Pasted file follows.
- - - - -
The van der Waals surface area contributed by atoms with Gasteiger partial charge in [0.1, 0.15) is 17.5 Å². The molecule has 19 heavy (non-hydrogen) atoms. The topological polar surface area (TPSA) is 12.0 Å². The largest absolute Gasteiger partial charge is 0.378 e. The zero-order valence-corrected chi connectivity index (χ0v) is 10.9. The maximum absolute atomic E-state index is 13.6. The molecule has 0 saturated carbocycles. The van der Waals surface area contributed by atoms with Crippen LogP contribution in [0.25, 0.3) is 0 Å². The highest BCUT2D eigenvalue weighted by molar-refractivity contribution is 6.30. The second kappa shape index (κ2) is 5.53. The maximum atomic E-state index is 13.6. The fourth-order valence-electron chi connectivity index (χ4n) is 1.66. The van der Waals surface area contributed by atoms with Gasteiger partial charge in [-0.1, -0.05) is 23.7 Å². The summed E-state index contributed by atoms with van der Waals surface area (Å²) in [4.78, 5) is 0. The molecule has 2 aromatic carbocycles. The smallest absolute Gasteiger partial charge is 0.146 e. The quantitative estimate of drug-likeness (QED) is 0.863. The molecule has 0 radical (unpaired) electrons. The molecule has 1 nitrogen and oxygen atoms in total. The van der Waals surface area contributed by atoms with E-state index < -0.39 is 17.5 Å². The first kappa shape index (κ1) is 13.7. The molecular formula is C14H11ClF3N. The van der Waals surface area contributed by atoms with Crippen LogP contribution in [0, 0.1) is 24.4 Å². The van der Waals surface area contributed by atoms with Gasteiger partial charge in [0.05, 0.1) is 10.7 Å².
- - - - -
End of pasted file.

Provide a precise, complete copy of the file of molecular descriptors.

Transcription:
The van der Waals surface area contributed by atoms with Gasteiger partial charge in [0.1, 0.15) is 17.5 Å². The molecule has 19 heavy (non-hydrogen) atoms. The topological polar surface area (TPSA) is 12.0 Å². The largest absolute Gasteiger partial charge is 0.378 e. The zero-order valence-corrected chi connectivity index (χ0v) is 10.9. The maximum absolute atomic E-state index is 13.6. The molecule has 0 saturated carbocycles. The van der Waals surface area contributed by atoms with Crippen LogP contribution in [0.25, 0.3) is 0 Å². The highest BCUT2D eigenvalue weighted by molar-refractivity contribution is 6.30. The second kappa shape index (κ2) is 5.53. The maximum atomic E-state index is 13.6. The fourth-order valence-electron chi connectivity index (χ4n) is 1.66. The van der Waals surface area contributed by atoms with Gasteiger partial charge in [-0.1, -0.05) is 23.7 Å². The summed E-state index contributed by atoms with van der Waals surface area (Å²) in [4.78, 5) is 0. The molecule has 2 aromatic carbocycles. The smallest absolute Gasteiger partial charge is 0.146 e. The quantitative estimate of drug-likeness (QED) is 0.863. The molecule has 0 radical (unpaired) electrons. The molecule has 1 nitrogen and oxygen atoms in total. The van der Waals surface area contributed by atoms with E-state index < -0.39 is 17.5 Å². The first kappa shape index (κ1) is 13.7. The molecular formula is C14H11ClF3N. The van der Waals surface area contributed by atoms with Crippen LogP contribution in [0, 0.1) is 24.4 Å². The van der Waals surface area contributed by atoms with Gasteiger partial charge in [0.05, 0.1) is 10.7 Å².